Virginia Golfer May / June 2015 - Page 18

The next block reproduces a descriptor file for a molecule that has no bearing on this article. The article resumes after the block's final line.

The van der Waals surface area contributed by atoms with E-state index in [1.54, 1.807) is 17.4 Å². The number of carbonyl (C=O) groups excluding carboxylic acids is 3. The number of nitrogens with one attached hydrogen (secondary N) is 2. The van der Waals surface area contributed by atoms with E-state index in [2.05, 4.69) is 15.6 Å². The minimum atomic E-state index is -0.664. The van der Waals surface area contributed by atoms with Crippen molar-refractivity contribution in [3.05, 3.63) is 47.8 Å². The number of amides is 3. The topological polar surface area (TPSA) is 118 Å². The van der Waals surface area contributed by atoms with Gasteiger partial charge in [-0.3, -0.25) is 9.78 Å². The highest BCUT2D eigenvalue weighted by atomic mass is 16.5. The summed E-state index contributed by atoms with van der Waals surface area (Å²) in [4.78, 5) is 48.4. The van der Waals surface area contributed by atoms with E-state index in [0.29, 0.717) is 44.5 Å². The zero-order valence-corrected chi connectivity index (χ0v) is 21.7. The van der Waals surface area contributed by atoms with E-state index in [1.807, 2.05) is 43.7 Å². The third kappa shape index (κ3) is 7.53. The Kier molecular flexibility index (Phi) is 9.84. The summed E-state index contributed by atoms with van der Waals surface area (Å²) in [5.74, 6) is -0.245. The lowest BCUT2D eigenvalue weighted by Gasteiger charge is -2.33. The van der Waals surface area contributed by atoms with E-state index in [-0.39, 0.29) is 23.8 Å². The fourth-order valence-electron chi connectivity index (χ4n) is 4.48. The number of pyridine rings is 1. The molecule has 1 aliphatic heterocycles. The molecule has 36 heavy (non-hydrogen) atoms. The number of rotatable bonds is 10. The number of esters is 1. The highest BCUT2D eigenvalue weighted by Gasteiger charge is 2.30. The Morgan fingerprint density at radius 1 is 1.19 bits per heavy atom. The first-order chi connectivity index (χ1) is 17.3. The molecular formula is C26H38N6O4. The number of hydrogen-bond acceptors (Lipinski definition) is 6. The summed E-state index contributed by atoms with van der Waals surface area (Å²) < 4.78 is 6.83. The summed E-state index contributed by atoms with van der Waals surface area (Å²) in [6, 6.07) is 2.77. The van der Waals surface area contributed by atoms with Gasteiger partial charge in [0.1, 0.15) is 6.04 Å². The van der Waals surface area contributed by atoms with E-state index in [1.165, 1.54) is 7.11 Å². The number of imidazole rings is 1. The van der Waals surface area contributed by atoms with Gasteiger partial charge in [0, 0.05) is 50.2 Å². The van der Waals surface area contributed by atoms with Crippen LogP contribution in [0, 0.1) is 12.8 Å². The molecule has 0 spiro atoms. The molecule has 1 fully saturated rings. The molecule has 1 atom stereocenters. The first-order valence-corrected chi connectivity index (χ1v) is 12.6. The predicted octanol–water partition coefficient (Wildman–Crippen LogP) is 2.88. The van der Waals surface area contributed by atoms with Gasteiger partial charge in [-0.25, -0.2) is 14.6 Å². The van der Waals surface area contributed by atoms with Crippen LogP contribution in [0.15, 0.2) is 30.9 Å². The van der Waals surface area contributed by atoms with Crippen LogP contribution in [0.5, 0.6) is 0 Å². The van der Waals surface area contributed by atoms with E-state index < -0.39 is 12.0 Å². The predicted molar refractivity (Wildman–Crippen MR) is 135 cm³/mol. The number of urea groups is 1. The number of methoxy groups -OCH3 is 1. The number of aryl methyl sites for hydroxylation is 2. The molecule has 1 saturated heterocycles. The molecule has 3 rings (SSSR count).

VSGA Member Clubs Green’s Day For example, ever since Nicklaus teamed with Tom Doak on the design of Sebonack Golf Club in Southampton, N.Y., 10 years ago, his greens have become more undulating, even wavy. For his part, Clark is pleased that, while the putting surfaces have plenty of “movement,” there are no steep terraces or pronounced whalebacks. Clark firmly believes the average player deserves a relatively flat putt and a few decent looks at par or birdie during the round. Nicklaus Design came in with the clout of the game’s greatest champion behind it. “Eighty percent of the dirt was already moved, and the clearing lines for the hole The holes at Magnolia Green Golf Club have a distinct feel and eye-catching aesthetics, including at the par-4 18th hole. corridors were completed, so we redeveloped a new strategy for each golf hole and massaged what was already here,” explains Chris Cochran, a senior design associate for Nicklaus. “For example, we worked on the yardages quite a bit to create more variety in length on several of the holes. “The seventh hole was shortened to create a ‘reachable-in-two’ par 5 for big hitters, and we shortened the long par-4 ninth to create an interesting drive-and-pitch hole.” The end product to complete the first nine was a developer-mandated change that created room for the club’s extensive short game practice area. Among the holes that show the Clark influence are the par-3 third, a reverse Redan that invites players to aim their tee shots well left of the target and let the slope feed the MAGNOLIA GREEN GOLF CLUB (2) L ocated 30 minutes southwest of Richmond in historic Chesterfield County, Magnolia Green is promoting itself as central Virginia’s premier multigenerational, active lifestyle residential community. Its road to prominence has been anything but smooth, but golf-wise, the club’s centerpiece is a unique collaborative design that will likely be embraced by players. First conceived as Westham Golf Club, the 3,000-acre development had its plug pulled for six years by the financial meltdown. The property is now owned by iStar Residential, one of the nation’s largest investors in luxury condominiums, multifamily and masterplanned developments. The original routing for the golf course was devised by architect Tom Clark, who has dozens of mid-Atlantic design credits to his name, dating back to the 1970s. Nine of the 18 h